On April 21, BRHP hosted law professor and author, Sheryll Cashin, to discuss her book White Space, Black Hood, and approach to addressing the legacy of redlining and hypersegregation across the country. We hosted this conversation in April during National Fair Housing Month to shift the narrative around poor Black neighborhoods and recommit ourselves to the movement for housing justice. As you may recall, BRHP hosted Dr. Lawrence Brown for a similar conversation in February 2021. As housing mobility leaders and fair housing advocates, we welcome the opportunity to continue the conversation and calls for action to address the injustices our communities face. Our conversation with Professor Cashin highlighted a frustrating history and pattern, but also encouraged us to think about solutions.
Professor Cashin’s call to action: abolition and repair of harmful systems. As a graduating political science student at Morgan State University, learning history is essential to dismantling oppressive policies and practices, and to creating new ones that drive progression and opportunity for all members of community. Professor Cashin kicked off the discussion with a presentation highlighting her more than two decades of research on the processes of residential caste with a particular focus on our home city of Baltimore. Professor Cashin broke down the ways racist policies have created and continue to create high poverty “Black hoods” and high opportunity white spaces. She also outlined steps to abolish the harm processes and repair communities.
Here are my takeaways from the conversation:
1. Progress has always been met with opposition
I learned that throughout history as subordinating Black institutions were removed, new subordinating Black institutions replaced them. Professor Cashin traced the institutions of slavery, Jim Crow, and the ghetto to explain her point. She argues that “hoods” have been created and maintained through policy actions, law, and stereotypes (ex. thugs, ghetto) to justify subordination of groups of people. States overinvest and exclude in affluent white spaces and disinvest, prey upon, and contain in high poverty Black spaces. Professor Cashin outlined three processes of residential caste – boundary maintenance (ex. exclusionary housing, urban renewal displacement), opportunity hoarding (ex. overinvestment and disinvestment of services, public goods, and infrastructure), and surveillance (ex. “War on Drugs”) – and provided recent examples of each with a focus on the cancellation of the Red Line Project, which would have provided a great economic benefit to lower income Baltimoreans.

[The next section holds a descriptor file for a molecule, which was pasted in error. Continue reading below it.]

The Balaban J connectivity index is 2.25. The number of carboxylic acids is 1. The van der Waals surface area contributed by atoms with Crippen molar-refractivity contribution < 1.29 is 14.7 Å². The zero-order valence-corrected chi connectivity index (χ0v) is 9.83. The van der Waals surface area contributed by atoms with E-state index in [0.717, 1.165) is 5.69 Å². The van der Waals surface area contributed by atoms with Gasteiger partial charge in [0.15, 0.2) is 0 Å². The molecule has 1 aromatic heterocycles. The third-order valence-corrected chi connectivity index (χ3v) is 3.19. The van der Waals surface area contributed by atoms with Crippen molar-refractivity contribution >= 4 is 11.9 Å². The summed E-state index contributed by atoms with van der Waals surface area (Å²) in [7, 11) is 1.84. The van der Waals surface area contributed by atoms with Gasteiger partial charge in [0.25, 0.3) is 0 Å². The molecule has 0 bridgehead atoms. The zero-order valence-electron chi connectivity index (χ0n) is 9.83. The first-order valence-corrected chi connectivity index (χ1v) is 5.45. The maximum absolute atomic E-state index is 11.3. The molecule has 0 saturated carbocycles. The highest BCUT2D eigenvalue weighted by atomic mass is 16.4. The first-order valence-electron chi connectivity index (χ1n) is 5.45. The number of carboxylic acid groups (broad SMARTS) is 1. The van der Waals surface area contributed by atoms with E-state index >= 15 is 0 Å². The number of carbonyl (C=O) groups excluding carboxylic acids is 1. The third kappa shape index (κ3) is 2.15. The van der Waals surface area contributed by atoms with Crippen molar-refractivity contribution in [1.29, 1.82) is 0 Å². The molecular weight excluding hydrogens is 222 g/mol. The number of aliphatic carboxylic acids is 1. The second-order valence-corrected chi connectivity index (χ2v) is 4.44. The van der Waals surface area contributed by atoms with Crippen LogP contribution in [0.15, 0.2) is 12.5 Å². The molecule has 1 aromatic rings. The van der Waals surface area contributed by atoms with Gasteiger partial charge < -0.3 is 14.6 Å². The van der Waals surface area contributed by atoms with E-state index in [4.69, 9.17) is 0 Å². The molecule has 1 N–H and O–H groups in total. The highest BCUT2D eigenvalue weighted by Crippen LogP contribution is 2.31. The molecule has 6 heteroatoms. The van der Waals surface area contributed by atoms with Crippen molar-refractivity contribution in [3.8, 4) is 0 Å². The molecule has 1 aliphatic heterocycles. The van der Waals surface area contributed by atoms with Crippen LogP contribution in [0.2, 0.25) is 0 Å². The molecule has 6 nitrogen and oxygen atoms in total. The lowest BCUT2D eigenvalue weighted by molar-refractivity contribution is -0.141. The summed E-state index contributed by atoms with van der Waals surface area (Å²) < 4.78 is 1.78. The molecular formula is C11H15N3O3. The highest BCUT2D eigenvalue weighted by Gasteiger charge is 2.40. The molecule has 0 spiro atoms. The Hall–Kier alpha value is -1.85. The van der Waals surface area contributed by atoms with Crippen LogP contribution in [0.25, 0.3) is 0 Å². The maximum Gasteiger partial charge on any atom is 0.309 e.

2. Baltimore is a case study for residential caste in America
During the antebellum era, Baltimore had the largest free Black population among slave-holding states. As late as the 1890s, Black people could live wherever they could buy a house, as there wasn’t a Jim Crow caste at the time. Professor Cashin focuses on Baltimore in the first chapter of her book, using it as a case study for residential caste because of these early progressive beginnings. She argues that Baltimore is the birthplace of this type of neighborhood inequality. During our conversation she referenced two prominent Baltimore legal leaders – W. Ashbie Hawkins and George W.F. McMechen – who were early resisters of inequality in the city. We also reviewed the history of hypersegregation in Baltimore through different planning maps, providing a visual for the city’s evolution to a residential caste system.
3. There is hope for the future
I was inspired to learn that there are solutions to the issues of our cities, and it is as simple as reversing harmful processes. Professor Cashin proposed many strategies, including inclusionary zoning, racial equity investment, and humanization and care. She stresses that historically disadvantaged neighborhoods should be prioritized in investment decisions. One strategy towards humanization that she proposed using was Peacemaker Fellowships to help reduce crime by helping offenders become assets in their community through intentional investment. Professor Cashin also referenced strategies like BRHP’s Baltimore Housing Mobility Program in relocating community members from high-risk communities. Additional strategies included civic mobilization efforts to energize community members that typically would not vote and creating multiracial coalitions in advocacy efforts. In Professor Cashin’s January 2022 op-ed in Politico she highlights the importance of multiracial coalitions working together to dismantle unjust systems.
Since our conversation with Professor Cashin, I feel more confident that there are long-term solutions to end the trauma and exploitation of Black communities. Professor Cashin is bold in her calls to action, and I am encouraged that many of these calls have already been proven to work in other cities. I am inspired to unite with like-minded individuals to be a part of the solution of repairing and rebuilding our communities.
Watch the replay of our event below and let us know what you think.
You can purchase White Space, Black Hood at https://www.penguinrandomhouse.com/books/609000/white-space-black-hood-by-sheryll-cashin/.
Jocelyn Daniels is BRHP’s Communications and Special Projects Intern and a graduating senior, studying political science, at Morgan State University.